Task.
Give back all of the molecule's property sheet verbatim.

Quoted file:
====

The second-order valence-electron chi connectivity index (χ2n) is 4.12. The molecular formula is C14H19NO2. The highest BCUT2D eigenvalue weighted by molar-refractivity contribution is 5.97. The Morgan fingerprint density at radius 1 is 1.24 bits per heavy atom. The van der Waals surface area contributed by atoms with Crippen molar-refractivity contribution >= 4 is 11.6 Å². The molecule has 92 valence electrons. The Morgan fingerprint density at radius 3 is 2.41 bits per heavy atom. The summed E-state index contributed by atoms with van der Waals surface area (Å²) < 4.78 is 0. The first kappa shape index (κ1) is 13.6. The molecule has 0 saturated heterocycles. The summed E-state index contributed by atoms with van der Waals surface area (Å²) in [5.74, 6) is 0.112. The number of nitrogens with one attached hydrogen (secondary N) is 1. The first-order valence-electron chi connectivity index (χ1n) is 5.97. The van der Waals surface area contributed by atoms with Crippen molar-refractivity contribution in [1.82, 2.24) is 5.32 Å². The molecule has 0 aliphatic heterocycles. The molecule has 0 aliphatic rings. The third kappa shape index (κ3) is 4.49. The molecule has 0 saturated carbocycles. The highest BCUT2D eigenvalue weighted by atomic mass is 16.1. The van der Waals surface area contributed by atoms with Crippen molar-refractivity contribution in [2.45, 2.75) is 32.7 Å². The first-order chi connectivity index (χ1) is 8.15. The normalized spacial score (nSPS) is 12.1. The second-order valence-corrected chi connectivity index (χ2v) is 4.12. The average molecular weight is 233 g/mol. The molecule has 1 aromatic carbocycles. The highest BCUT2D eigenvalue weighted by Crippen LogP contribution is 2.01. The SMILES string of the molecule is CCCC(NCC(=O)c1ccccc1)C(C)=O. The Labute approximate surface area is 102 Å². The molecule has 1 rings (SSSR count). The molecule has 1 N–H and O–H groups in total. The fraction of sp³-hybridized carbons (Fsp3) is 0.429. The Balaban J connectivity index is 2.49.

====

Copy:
The second-order valence-electron chi connectivity index (χ2n) is 4.12. The molecular formula is C14H19NO2. The highest BCUT2D eigenvalue weighted by molar-refractivity contribution is 5.97. The Morgan fingerprint density at radius 1 is 1.24 bits per heavy atom. The van der Waals surface area contributed by atoms with Crippen molar-refractivity contribution >= 4 is 11.6 Å². The molecule has 92 valence electrons. The Morgan fingerprint density at radius 3 is 2.41 bits per heavy atom. The summed E-state index contributed by atoms with van der Waals surface area (Å²) < 4.78 is 0. The first kappa shape index (κ1) is 13.6. The molecule has 0 saturated heterocycles. The summed E-state index contributed by atoms with van der Waals surface area (Å²) in [5.74, 6) is 0.112. The number of nitrogens with one attached hydrogen (secondary N) is 1. The first-order valence-electron chi connectivity index (χ1n) is 5.97. The van der Waals surface area contributed by atoms with Crippen molar-refractivity contribution in [1.82, 2.24) is 5.32 Å². The molecule has 0 aliphatic heterocycles. The molecule has 0 aliphatic rings. The third kappa shape index (κ3) is 4.49. The molecule has 0 saturated carbocycles. The highest BCUT2D eigenvalue weighted by atomic mass is 16.1. The van der Waals surface area contributed by atoms with Crippen molar-refractivity contribution in [2.45, 2.75) is 32.7 Å². The first-order chi connectivity index (χ1) is 8.15. The normalized spacial score (nSPS) is 12.1. The second-order valence-corrected chi connectivity index (χ2v) is 4.12. The average molecular weight is 233 g/mol. The molecule has 1 aromatic carbocycles. The highest BCUT2D eigenvalue weighted by Crippen LogP contribution is 2.01. The SMILES string of the molecule is CCCC(NCC(=O)c1ccccc1)C(C)=O. The Labute approximate surface area is 102 Å². The molecule has 1 rings (SSSR count). The molecule has 1 N–H and O–H groups in total. The fraction of sp³-hybridized carbons (Fsp3) is 0.429. The Balaban J connectivity index is 2.49.